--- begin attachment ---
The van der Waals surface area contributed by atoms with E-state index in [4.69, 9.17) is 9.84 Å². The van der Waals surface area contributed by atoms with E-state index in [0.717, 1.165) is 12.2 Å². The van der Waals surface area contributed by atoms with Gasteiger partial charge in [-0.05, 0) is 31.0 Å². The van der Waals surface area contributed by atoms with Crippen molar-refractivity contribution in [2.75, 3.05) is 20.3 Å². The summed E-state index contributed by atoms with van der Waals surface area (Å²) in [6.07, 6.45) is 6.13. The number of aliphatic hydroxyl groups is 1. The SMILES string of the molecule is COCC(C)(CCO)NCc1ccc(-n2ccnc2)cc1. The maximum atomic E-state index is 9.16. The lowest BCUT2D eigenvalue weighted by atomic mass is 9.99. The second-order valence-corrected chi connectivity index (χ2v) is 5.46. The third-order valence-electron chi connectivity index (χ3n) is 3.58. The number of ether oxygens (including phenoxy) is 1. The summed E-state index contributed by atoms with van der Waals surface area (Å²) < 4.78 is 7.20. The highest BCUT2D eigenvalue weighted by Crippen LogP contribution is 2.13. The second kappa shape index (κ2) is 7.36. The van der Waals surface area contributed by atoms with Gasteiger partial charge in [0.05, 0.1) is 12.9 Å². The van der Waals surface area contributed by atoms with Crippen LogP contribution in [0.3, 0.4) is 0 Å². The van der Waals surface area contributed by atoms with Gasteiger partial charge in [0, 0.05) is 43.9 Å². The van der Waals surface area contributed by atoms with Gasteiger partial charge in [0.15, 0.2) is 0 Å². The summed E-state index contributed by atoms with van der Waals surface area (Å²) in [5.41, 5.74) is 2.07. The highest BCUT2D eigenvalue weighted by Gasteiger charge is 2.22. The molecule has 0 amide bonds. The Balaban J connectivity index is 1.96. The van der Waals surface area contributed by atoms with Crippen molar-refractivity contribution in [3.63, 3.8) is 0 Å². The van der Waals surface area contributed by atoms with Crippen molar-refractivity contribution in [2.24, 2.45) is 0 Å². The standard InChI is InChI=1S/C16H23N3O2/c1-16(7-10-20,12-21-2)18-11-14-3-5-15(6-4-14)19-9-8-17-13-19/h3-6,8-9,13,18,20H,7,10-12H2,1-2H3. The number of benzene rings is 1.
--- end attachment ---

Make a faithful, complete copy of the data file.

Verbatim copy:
The van der Waals surface area contributed by atoms with E-state index in [4.69, 9.17) is 9.84 Å². The van der Waals surface area contributed by atoms with E-state index in [0.717, 1.165) is 12.2 Å². The van der Waals surface area contributed by atoms with Gasteiger partial charge in [-0.05, 0) is 31.0 Å². The van der Waals surface area contributed by atoms with Crippen molar-refractivity contribution in [2.75, 3.05) is 20.3 Å². The summed E-state index contributed by atoms with van der Waals surface area (Å²) in [6.07, 6.45) is 6.13. The number of aliphatic hydroxyl groups is 1. The SMILES string of the molecule is COCC(C)(CCO)NCc1ccc(-n2ccnc2)cc1. The maximum atomic E-state index is 9.16. The lowest BCUT2D eigenvalue weighted by atomic mass is 9.99. The second-order valence-corrected chi connectivity index (χ2v) is 5.46. The third-order valence-electron chi connectivity index (χ3n) is 3.58. The number of ether oxygens (including phenoxy) is 1. The summed E-state index contributed by atoms with van der Waals surface area (Å²) < 4.78 is 7.20. The highest BCUT2D eigenvalue weighted by Crippen LogP contribution is 2.13. The second kappa shape index (κ2) is 7.36. The van der Waals surface area contributed by atoms with Gasteiger partial charge in [0.05, 0.1) is 12.9 Å². The van der Waals surface area contributed by atoms with Crippen LogP contribution in [0.3, 0.4) is 0 Å². The van der Waals surface area contributed by atoms with Gasteiger partial charge in [0, 0.05) is 43.9 Å². The van der Waals surface area contributed by atoms with Gasteiger partial charge in [0.15, 0.2) is 0 Å². The summed E-state index contributed by atoms with van der Waals surface area (Å²) in [5.41, 5.74) is 2.07. The highest BCUT2D eigenvalue weighted by Gasteiger charge is 2.22. The molecule has 0 amide bonds. The Balaban J connectivity index is 1.96. The van der Waals surface area contributed by atoms with Crippen molar-refractivity contribution in [3.63, 3.8) is 0 Å². The van der Waals surface area contributed by atoms with Crippen molar-refractivity contribution in [2.24, 2.45) is 0 Å². The standard InChI is InChI=1S/C16H23N3O2/c1-16(7-10-20,12-21-2)18-11-14-3-5-15(6-4-14)19-9-8-17-13-19/h3-6,8-9,13,18,20H,7,10-12H2,1-2H3. The number of benzene rings is 1.